NOTE: GrowthBeat -- VentureBeat's provocative new marketing-tech event -- is a week away! We've gathered the best and brightest to explore the data, apps, and science of successful marketing. Get the full scoop here, and grab your tickets while they last.
Popular location-based check-in application Foursqaure was slapped with a lawsuit today for supposedly infringing on a patent from little known company Mobile Commerce Framework, as first reported by TechCrunch.
The lawsuit was filed yesterday by Mobile Commerce Framework’s legal representation Jonathan Hangartner in the Southern District of California and is claiming financial damages as well as the withdrawal of all products by Foursquare to be impounded or destroyed.
The claim is that Foursquare’s application infringes the patent by allowing users to search and find information on merchants by location or merchant type. A very broad statement, which most patents tend to follow and could be applied to many of the applications available today.
Don’t think that Foursquare is going to be shutting down anytime soon, the company itself may own its own patents that could be used in defense. Like the one cofounder Dennis Crowley used to own from his days at Dodgeball titled “Location-based social software for mobile devices.”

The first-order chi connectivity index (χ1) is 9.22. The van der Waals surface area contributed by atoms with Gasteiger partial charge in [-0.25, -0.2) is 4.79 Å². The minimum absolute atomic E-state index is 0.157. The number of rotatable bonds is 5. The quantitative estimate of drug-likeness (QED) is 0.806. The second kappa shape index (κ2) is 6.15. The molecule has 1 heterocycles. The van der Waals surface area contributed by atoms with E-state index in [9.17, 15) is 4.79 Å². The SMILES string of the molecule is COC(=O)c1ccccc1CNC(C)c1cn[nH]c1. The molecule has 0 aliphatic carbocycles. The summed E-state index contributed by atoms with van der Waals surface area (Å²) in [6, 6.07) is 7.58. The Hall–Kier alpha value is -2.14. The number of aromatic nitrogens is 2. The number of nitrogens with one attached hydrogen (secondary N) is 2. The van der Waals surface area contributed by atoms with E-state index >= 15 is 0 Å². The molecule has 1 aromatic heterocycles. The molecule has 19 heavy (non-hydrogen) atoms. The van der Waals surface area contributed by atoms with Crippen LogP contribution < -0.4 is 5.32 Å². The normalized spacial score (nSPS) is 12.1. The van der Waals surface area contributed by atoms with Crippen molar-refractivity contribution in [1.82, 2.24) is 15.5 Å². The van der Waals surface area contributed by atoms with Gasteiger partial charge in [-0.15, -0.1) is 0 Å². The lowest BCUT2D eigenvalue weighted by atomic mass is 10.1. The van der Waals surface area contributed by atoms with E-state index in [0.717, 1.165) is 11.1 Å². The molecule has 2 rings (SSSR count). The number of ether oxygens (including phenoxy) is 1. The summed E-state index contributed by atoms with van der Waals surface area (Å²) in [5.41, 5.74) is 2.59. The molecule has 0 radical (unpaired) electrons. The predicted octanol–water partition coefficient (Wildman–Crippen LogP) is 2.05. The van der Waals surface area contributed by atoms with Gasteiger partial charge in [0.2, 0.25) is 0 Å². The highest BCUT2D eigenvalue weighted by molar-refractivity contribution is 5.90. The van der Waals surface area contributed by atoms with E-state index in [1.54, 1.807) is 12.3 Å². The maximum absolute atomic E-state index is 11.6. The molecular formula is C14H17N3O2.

Other services dealing in location-based services also have unique patents, including Facebook Places, which could be used in defense called “Systems and methods for automatically locating Web-based social network members” filed in 2007.
The lawsuit may be the first of many to come to Foursquare by a variety of companies. Unfortunately, it appears that Mobile Commerce Framework isn’t an active participant in the location-based services space defending one of their products, but rather just looking for a quick buck from a company that appears to be doing the best in the space. Why do we think this? Well, the company doesn’t even have a website or any other real information available.
Hopefully, the location-based patent wars haven’t begun and the space can continue to grow. We’ve emailed Foursquare CEO Dennis Crowley for comment, and will update when we hear back.